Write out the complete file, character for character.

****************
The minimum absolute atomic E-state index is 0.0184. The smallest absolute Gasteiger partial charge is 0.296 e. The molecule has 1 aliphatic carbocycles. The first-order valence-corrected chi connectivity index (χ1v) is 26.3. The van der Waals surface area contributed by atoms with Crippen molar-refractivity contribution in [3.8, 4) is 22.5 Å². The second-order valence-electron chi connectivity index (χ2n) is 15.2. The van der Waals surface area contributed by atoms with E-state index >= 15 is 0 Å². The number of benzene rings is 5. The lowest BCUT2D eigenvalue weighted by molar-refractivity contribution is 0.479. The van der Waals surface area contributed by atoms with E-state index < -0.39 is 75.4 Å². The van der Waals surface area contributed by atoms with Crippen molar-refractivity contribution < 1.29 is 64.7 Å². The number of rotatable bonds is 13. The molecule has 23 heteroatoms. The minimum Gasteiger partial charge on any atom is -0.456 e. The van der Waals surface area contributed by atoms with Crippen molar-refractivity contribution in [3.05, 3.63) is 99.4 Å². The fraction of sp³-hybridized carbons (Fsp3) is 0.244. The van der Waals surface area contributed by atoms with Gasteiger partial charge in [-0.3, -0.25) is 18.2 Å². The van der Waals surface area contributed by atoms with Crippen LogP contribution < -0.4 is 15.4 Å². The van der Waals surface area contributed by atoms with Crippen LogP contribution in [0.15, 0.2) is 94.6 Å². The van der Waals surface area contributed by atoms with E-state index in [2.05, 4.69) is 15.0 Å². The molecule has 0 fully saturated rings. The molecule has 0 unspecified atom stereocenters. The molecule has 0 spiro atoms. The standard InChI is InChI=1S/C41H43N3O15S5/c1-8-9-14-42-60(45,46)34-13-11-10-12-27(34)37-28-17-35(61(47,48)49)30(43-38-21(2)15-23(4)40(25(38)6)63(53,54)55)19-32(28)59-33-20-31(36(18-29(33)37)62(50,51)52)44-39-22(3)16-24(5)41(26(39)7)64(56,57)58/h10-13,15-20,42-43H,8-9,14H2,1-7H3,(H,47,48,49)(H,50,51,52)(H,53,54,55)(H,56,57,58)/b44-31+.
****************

The minimum absolute atomic E-state index is 0.0184. The smallest absolute Gasteiger partial charge is 0.296 e. The molecule has 1 aliphatic carbocycles. The first-order valence-corrected chi connectivity index (χ1v) is 26.3. The van der Waals surface area contributed by atoms with Crippen molar-refractivity contribution in [3.8, 4) is 22.5 Å². The second-order valence-electron chi connectivity index (χ2n) is 15.2. The van der Waals surface area contributed by atoms with E-state index >= 15 is 0 Å². The number of benzene rings is 5. The lowest BCUT2D eigenvalue weighted by molar-refractivity contribution is 0.479. The van der Waals surface area contributed by atoms with E-state index < -0.39 is 75.4 Å². The van der Waals surface area contributed by atoms with Crippen molar-refractivity contribution < 1.29 is 64.7 Å². The number of rotatable bonds is 13. The molecule has 23 heteroatoms. The minimum Gasteiger partial charge on any atom is -0.456 e. The van der Waals surface area contributed by atoms with Crippen molar-refractivity contribution in [3.05, 3.63) is 99.4 Å². The fraction of sp³-hybridized carbons (Fsp3) is 0.244. The van der Waals surface area contributed by atoms with Gasteiger partial charge in [-0.3, -0.25) is 18.2 Å². The van der Waals surface area contributed by atoms with Crippen LogP contribution < -0.4 is 15.4 Å². The van der Waals surface area contributed by atoms with Crippen LogP contribution in [0.15, 0.2) is 94.6 Å². The van der Waals surface area contributed by atoms with E-state index in [2.05, 4.69) is 15.0 Å². The molecule has 0 fully saturated rings. The molecule has 0 unspecified atom stereocenters. The molecule has 0 spiro atoms. The standard InChI is InChI=1S/C41H43N3O15S5/c1-8-9-14-42-60(45,46)34-13-11-10-12-27(34)37-28-17-35(61(47,48)49)30(43-38-21(2)15-23(4)40(25(38)6)63(53,54)55)19-32(28)59-33-20-31(36(18-29(33)37)62(50,51)52)44-39-22(3)16-24(5)41(26(39)7)64(56,57)58/h10-13,15-20,42-43H,8-9,14H2,1-7H3,(H,47,48,49)(H,50,51,52)(H,53,54,55)(H,56,57,58)/b44-31+.